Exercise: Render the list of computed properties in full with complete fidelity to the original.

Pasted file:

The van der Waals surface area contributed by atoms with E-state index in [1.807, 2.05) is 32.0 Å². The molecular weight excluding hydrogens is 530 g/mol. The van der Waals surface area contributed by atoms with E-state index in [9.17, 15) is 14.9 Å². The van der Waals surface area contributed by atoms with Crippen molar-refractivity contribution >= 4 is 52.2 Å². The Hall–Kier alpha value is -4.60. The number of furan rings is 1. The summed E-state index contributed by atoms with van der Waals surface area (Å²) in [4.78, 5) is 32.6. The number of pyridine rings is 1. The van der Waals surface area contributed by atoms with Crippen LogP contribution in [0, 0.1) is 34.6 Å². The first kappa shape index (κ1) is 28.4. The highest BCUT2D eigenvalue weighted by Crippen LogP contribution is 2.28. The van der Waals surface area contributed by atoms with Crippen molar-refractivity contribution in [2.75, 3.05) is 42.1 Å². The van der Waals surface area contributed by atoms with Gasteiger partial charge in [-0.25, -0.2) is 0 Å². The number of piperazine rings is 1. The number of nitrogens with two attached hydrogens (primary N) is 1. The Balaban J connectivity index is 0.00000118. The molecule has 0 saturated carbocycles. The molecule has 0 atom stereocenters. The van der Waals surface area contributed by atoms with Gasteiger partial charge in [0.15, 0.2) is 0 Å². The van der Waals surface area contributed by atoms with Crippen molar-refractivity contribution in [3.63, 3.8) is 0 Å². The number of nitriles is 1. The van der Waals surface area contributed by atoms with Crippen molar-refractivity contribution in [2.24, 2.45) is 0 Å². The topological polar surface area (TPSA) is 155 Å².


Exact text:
The van der Waals surface area contributed by atoms with E-state index in [1.807, 2.05) is 32.0 Å². The molecular weight excluding hydrogens is 530 g/mol. The van der Waals surface area contributed by atoms with E-state index in [9.17, 15) is 14.9 Å². The van der Waals surface area contributed by atoms with Crippen molar-refractivity contribution >= 4 is 52.2 Å². The Hall–Kier alpha value is -4.60. The number of furan rings is 1. The summed E-state index contributed by atoms with van der Waals surface area (Å²) in [4.78, 5) is 32.6. The number of pyridine rings is 1. The van der Waals surface area contributed by atoms with Crippen LogP contribution in [0, 0.1) is 34.6 Å². The first kappa shape index (κ1) is 28.4. The highest BCUT2D eigenvalue weighted by Crippen LogP contribution is 2.28. The van der Waals surface area contributed by atoms with Crippen molar-refractivity contribution in [2.75, 3.05) is 42.1 Å². The van der Waals surface area contributed by atoms with Gasteiger partial charge in [-0.25, -0.2) is 0 Å². The number of piperazine rings is 1. The number of nitrogens with two attached hydrogens (primary N) is 1. The Balaban J connectivity index is 0.00000118. The molecule has 0 saturated carbocycles. The molecule has 0 atom stereocenters. The van der Waals surface area contributed by atoms with Gasteiger partial charge in [0.15, 0.2) is 0 Å². The van der Waals surface area contributed by atoms with Crippen molar-refractivity contribution in [3.63, 3.8) is 0 Å². The number of nitriles is 1. The van der Waals surface area contributed by atoms with Crippen molar-refractivity contribution in [2.24, 2.45) is 0 Å². The topological polar surface area (TPSA) is 155 Å².